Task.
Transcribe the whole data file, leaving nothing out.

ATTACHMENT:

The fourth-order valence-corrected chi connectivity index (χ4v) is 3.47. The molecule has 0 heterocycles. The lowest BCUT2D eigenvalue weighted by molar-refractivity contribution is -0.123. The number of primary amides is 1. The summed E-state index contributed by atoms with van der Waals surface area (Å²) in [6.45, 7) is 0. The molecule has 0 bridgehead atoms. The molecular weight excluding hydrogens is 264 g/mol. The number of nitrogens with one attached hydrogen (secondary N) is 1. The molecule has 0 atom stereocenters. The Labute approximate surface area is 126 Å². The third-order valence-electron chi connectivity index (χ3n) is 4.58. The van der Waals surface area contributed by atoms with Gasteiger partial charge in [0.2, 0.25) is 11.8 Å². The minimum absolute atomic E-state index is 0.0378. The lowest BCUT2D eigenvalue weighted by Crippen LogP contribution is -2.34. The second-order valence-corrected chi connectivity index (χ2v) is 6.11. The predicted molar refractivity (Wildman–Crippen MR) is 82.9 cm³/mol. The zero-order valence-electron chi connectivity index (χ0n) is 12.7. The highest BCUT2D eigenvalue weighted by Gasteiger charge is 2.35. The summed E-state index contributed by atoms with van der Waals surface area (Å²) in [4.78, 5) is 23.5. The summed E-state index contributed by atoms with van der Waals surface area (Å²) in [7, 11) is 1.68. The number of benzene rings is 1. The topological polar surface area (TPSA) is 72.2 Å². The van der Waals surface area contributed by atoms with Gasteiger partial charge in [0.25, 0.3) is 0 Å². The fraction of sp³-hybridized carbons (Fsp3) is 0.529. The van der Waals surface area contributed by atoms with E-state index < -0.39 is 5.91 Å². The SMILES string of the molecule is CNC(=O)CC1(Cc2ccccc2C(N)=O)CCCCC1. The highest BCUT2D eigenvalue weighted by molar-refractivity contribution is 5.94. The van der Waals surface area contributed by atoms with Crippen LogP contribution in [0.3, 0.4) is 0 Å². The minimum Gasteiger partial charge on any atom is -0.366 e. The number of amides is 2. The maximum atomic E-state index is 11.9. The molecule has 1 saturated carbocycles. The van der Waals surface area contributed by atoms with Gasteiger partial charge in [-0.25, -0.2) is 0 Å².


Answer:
The fourth-order valence-corrected chi connectivity index (χ4v) is 3.47. The molecule has 0 heterocycles. The lowest BCUT2D eigenvalue weighted by molar-refractivity contribution is -0.123. The number of primary amides is 1. The summed E-state index contributed by atoms with van der Waals surface area (Å²) in [6.45, 7) is 0. The molecule has 0 bridgehead atoms. The molecular weight excluding hydrogens is 264 g/mol. The number of nitrogens with one attached hydrogen (secondary N) is 1. The molecule has 0 atom stereocenters. The Labute approximate surface area is 126 Å². The third-order valence-electron chi connectivity index (χ3n) is 4.58. The van der Waals surface area contributed by atoms with Gasteiger partial charge in [0.2, 0.25) is 11.8 Å². The minimum absolute atomic E-state index is 0.0378. The lowest BCUT2D eigenvalue weighted by Crippen LogP contribution is -2.34. The second-order valence-corrected chi connectivity index (χ2v) is 6.11. The predicted molar refractivity (Wildman–Crippen MR) is 82.9 cm³/mol. The zero-order valence-electron chi connectivity index (χ0n) is 12.7. The highest BCUT2D eigenvalue weighted by Gasteiger charge is 2.35. The summed E-state index contributed by atoms with van der Waals surface area (Å²) in [4.78, 5) is 23.5. The summed E-state index contributed by atoms with van der Waals surface area (Å²) in [7, 11) is 1.68. The number of benzene rings is 1. The topological polar surface area (TPSA) is 72.2 Å². The van der Waals surface area contributed by atoms with Gasteiger partial charge in [0.25, 0.3) is 0 Å². The fraction of sp³-hybridized carbons (Fsp3) is 0.529. The van der Waals surface area contributed by atoms with E-state index < -0.39 is 5.91 Å². The SMILES string of the molecule is CNC(=O)CC1(Cc2ccccc2C(N)=O)CCCCC1. The highest BCUT2D eigenvalue weighted by molar-refractivity contribution is 5.94. The van der Waals surface area contributed by atoms with Crippen LogP contribution in [0.3, 0.4) is 0 Å². The minimum Gasteiger partial charge on any atom is -0.366 e. The number of amides is 2. The maximum atomic E-state index is 11.9. The molecule has 1 saturated carbocycles. The van der Waals surface area contributed by atoms with Gasteiger partial charge in [-0.25, -0.2) is 0 Å².